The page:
The Stronghold series started in 2001 and is a bit of a mix between the two series I talked about earlier. In these games population is not just an overall score but you have to give them food, shelter and a job. Then build a castle and walls around them to protect them and train armies. Then much like Anno there is macromanagement and micromanagement in both the economic part of the game and the military part of the game, though in Stronghold military take a way more proeminent part than in Anno.
In my opinion only Stronghold 1, Crusader & 2 were good with Stronghold one being really the best one.Its strength relies on the fact both Economic and Military part of the game are well designed, so it’s fun to have your city start and expand but it is as fun to just defend your castle from ennemies by igniting pitch under their feet and watch them burn with the rest of your land 😀
Die Siedler | The Settlers series
Another truly awesome German series of building games! Started in 1993 and still going to this day with a newly announced game The Settlers: Kingdom of Anteria which should be released in 2014. The game is on closed beta right now as far as I know.
This game series evolved quite a lot in more than 10 years of existence but what remains is that it’s some sort of “very long RTS”. The pace of the game is slow, and you build your city and expand your territory slowly. The pace of Settlers 7 was rather quick in MP games but they decided to slow it down, which resulted in killing the versus community of the game.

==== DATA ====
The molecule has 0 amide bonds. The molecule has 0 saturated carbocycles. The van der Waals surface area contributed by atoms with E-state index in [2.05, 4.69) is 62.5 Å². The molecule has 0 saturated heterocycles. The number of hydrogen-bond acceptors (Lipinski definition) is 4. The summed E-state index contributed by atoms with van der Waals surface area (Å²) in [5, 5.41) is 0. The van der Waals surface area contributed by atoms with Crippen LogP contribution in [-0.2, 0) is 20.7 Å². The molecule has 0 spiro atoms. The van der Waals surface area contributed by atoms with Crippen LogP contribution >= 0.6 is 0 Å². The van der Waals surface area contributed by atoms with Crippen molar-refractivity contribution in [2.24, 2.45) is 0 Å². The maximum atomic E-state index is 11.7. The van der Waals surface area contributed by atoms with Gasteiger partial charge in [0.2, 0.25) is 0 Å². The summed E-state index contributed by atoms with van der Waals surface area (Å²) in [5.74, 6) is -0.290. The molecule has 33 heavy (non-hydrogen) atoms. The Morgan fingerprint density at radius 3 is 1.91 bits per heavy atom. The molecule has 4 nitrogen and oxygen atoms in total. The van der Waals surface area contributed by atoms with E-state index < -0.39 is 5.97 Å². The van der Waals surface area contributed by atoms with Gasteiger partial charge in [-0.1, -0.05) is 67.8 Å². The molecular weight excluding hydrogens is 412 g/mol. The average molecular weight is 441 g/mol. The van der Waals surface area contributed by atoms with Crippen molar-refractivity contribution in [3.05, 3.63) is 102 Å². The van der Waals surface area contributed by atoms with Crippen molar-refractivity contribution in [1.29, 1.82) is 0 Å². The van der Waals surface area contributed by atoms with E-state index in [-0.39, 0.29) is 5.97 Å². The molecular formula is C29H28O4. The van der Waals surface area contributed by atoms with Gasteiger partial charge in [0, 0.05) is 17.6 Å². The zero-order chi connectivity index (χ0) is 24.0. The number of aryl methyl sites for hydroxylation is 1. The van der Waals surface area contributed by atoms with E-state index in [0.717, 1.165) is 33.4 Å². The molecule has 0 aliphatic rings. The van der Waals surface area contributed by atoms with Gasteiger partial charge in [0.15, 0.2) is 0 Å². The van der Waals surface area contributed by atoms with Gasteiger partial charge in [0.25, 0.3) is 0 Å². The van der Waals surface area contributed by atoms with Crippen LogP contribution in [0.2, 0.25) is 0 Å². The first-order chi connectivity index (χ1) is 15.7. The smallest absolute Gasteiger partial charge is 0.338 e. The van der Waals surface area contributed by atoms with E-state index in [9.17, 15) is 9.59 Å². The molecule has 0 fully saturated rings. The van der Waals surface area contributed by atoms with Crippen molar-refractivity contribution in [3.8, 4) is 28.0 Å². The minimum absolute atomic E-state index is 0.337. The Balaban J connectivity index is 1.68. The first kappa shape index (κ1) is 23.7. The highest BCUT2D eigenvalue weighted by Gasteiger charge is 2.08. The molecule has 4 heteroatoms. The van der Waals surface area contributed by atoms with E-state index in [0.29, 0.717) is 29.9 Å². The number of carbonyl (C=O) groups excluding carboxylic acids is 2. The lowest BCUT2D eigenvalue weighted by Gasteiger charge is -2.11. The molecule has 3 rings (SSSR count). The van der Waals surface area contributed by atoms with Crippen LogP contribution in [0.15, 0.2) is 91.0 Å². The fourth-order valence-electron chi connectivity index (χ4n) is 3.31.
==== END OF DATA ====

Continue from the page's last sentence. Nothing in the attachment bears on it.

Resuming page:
In terms of pure game mechanics it’s pretty much the same as Anno with a different tiering system. So you make your chains of production, your population grows and then you use it to levy armies and punch your opponents in the face. Depending on the scenario you play there are possibilities to achieve economic or military win or both.
For me this starts with Tropico 3 as Tropico 1&2 were meh. Tropico 3 was released in 2009 and the series is still ongoing since Tropico 5 was released in May this year.
Tropico is really a refreshing series since it takes a bit of every other city builders and mixes it with its own humorous tone and I have to say it really works.
As a dictator your main goal is to stay in power! But when your place is secured you really have to build up your island economy and here you’ll have to take into accound your island fertilities/ore deposits. What’s really cool here is that there are more production chains available than room and resources available for you to use them. This means you have to make choices and it really improves re-playability. In this games military is only used defensively, either to defend against U.S / U.S.S.R invasions or to prevent a coup d’état and you can’t micromanage it.
There isn’t too much micromanagement in the Tropico series, even though Tropico 5 brings a new Manager system to improve buildings, the only source of micro-management comes from the upgrades you can chose to buy for your buildings.
Many other games exist that don’t belong to any series like Banished, Kenshi or Towns which all bring their point of view and specific mechanics on the genre that is City-building which, have you probably understood, doesn’t mean anything in itself…
So this article is already longer than the previous one and we don’t even talked about anything really interested so I’m just gonna stop it here and publish this and I’ll take about in-depth game mechanics as well a more general view on the future of the genre.